"Dominique" from the cruiser-school Jeanne d'Arc © Musée national de la Marine / A. Fux
"Dominique" from the cruiser-school Jeanne d'Arc. To 1930?
Wood and brass. H. 0,30; L.0,49; P. 0,35.
Gift of Mr. Lucien Fournier. Inv. 2012.106.1
This object, discarded at the time of disarming of the cruiser-school Jeanne d'Arc, in 1964, was saved by M. Fournier, then commissioner of the Navy in Brest, in charge of supervising aboard the stop of the accounting department. At the end of the nineteenth century, Dominica was a box used for the transport of funds: salaries of crews, cash for suppliers, currencies used abroad. Where does that name come from? No certainty but a hypothesis, namely that such chests were made by craftsmen of the Caribbean island of Dominica and sold to passing sailors.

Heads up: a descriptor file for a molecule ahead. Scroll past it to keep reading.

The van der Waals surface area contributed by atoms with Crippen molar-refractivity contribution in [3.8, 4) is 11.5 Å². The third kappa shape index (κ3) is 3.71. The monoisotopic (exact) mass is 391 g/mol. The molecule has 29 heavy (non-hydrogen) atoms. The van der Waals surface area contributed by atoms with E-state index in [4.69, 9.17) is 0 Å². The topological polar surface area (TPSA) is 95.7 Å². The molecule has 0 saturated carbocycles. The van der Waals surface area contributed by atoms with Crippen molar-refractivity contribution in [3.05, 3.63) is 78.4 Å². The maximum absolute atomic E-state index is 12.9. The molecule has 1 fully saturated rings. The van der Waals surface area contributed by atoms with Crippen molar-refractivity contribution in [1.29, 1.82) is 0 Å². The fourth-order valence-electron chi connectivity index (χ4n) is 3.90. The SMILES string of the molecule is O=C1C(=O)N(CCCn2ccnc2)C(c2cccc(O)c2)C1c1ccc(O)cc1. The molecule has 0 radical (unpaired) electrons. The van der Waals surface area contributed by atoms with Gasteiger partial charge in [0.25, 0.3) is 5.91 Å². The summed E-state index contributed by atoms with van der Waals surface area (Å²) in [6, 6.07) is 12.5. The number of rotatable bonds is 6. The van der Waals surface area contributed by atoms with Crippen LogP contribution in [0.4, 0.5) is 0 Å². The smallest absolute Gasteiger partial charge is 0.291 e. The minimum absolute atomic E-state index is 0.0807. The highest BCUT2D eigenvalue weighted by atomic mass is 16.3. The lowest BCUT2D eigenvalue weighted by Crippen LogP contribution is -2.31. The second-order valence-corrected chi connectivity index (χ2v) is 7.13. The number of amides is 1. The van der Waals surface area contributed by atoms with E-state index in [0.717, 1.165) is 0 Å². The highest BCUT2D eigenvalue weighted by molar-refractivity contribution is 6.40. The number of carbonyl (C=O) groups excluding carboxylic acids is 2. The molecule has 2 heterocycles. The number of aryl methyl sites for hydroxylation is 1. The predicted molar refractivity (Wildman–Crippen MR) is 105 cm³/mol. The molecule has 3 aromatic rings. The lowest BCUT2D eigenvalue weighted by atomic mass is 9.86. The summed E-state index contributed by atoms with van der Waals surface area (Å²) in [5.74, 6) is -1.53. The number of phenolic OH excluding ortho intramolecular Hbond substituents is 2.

According to the donor, Dominica was no longer in use when he made his application cruise on the school ship in 1953-54. This type of object, which had become "mythical", was then evoked before him: he himself used sacks to collect the money from the pay. It is probable that this cassette was used rather in the first years of activity of Joan of Arc, the latter having been admitted to active service in 1931.